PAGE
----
Maryland's DJ Moore quietly developing into one of Big Ten's top receivers

As his name keeps moving up the career lists for a Maryland wide receiver, little changes around junior DJ Moore. A player with many moves on the field, he is a man of few words off it.

Put it this way: To get an accurate assessment of what Moore has done to become the Big Ten’s top receiver through his first four games this season, it might be best to ask someone else about him.

Ask Walt Bell, and Maryland’s 33-year-old offensive coordinator will make reference to Dez Bryant and Justin Blackmon, who played at Oklahoma State when Bell was a graduate assistant there.

“He’s as good as I’ve been around,” Bell said Wednesday of Moore. “I didn’t recruit any of them, but I’ve been really fortunate to be around some really good ones. … He’s as good as any of those guys.”

Maybe better in another way.

“More importantly than that, he’s as good a human being as I’ve ever been around, from the way he works to the way he acts to the way he lifts to the way he studies," Bell said. “He is first class. All the good things that happen to him and anytime anyone brags on him, it’s awesome. Because he deserves all of it.”

Moore goes into Saturday’s game at 10th-ranked Ohio State leading the Big Ten in nearly every statistical category for a receiver: total receptions (30), touchdown receptions (5), reception yardage (403), receiving yards per game (100.8) and receptions per game (7.5).

Moore’s five touchdown catches leads by one over seven Big Ten players. Playing one fewer game, Moore’s total receptions leads Penn State running back Saquan Barkley by three.

It is a testament to Moore that he has done it with three quarterbacks, and that the Terps are relying more on their running game since sophomore Max Bortenschlager took over after freshman Kasim Hill followed sophomore Tyrrell Pigrome to the sideline with a torn ACL.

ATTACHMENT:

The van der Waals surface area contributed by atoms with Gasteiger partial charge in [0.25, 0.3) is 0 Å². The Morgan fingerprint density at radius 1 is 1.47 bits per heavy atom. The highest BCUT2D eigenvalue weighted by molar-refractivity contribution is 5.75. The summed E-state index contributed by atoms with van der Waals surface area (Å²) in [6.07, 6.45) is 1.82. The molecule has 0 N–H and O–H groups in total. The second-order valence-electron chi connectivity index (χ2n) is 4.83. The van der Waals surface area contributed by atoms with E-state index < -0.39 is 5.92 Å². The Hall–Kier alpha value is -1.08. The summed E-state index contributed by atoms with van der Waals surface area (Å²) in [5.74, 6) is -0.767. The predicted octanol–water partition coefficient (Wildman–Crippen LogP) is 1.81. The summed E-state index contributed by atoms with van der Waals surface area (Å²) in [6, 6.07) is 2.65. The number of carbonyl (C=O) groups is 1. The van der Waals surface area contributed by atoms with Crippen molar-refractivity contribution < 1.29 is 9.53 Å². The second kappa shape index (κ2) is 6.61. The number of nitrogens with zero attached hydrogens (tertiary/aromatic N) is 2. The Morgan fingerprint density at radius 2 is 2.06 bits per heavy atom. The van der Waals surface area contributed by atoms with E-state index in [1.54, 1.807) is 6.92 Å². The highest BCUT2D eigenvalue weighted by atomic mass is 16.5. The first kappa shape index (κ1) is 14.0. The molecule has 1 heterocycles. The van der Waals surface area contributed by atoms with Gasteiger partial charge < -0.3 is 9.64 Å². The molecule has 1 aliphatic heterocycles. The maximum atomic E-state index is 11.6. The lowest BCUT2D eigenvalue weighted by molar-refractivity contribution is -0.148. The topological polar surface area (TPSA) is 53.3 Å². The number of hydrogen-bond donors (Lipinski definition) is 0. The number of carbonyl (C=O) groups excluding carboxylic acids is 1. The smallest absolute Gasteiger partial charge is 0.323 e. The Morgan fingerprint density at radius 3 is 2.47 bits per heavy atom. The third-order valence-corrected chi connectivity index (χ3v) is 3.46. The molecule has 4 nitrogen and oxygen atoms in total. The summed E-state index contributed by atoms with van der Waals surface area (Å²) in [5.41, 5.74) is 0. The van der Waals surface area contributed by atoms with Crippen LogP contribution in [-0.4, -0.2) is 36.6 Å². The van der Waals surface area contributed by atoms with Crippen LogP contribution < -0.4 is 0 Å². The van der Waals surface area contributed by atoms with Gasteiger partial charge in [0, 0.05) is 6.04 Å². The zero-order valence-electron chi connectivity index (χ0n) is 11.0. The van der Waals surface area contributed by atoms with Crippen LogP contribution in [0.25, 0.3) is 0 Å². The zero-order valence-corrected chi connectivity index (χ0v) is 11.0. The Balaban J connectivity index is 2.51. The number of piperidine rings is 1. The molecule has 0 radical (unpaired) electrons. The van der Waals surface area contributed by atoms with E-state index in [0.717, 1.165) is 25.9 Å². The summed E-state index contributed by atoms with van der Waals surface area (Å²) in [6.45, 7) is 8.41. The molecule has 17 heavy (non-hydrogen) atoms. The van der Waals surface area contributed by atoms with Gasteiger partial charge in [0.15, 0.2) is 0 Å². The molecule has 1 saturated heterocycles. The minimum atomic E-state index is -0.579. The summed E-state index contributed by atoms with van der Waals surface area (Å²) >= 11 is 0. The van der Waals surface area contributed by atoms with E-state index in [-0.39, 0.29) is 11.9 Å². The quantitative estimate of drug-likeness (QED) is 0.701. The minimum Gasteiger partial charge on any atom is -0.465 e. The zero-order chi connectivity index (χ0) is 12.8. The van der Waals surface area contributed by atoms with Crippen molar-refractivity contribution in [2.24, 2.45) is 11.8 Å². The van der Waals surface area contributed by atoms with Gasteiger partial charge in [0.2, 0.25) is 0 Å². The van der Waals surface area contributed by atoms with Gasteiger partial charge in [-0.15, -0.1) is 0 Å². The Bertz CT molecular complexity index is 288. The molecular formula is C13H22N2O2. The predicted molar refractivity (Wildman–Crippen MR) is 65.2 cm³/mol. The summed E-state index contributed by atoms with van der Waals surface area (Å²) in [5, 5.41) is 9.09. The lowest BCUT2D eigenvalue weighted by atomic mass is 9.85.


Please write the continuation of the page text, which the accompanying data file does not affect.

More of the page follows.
“There’s some great receivers in this league, and there are guys that may catch more balls, and the only reason he hasn’t caught more balls is that we’re not throwing it a ton right now going on our third quarterback,” Bell said.

Bell said that covering the 5-foot-11, 215-pound Moore is like “Where’s Waldo?” given the way the Terps use him and his ability to be a possession receiver, a deep threat and even a running back, as evidenced by his 21-yard touchdown on a jet sweep against Towson.

“What makes him special is that he can do anything,” Bell said. “He’s not just a post takeoff guy. He’s not a win-at-the-rim-but-I-don’t-block-anybody-guy. You can really do anything with that guy.

“If we lost Ty [Johnson] and [Lorenzo Harrison III] and we didn’t have the great young backs that we have, the guy probably, legitimately — like he does in practice for us — can just run inside and outside zone and be a 100-yard-a-game tailback.”

Moore doesn’t seem to know or care about his accomplishments, with his 14 career touchdown catches tying him for fourth place with former star Stefon Diggs among all Maryland receivers. Moore has 11 in his past 16 games.

With catches in 25 straight games since starting college career, Moore trails only another former Maryland star, Torrey Smith, who caught passes in 30 straight during his career. Moore has at least seven catches in each game this year after never having more than six.

“You can say I’m in a groove,” Moore said Wednesday. “It just comes with practice and timing with the quarterbacks. It just builds throughout practice and throughout the week.”

Moore won’t go as far as to say that he is impossible to cover, knowing how the Buckeyes shut him down in last year’s 62-3 win over the Terps at Maryland Stadium. As a freshman, Moore caught a 52-yard touchdown in a 49-28 loss at Ohio Stadium.

While acknowledging that he has become tougher to cover with experience, Moore said he isn’t out to prove anything against the Buckeyes or try to beat them single-handedly.

“Just stay with the game plan,” Moore said.

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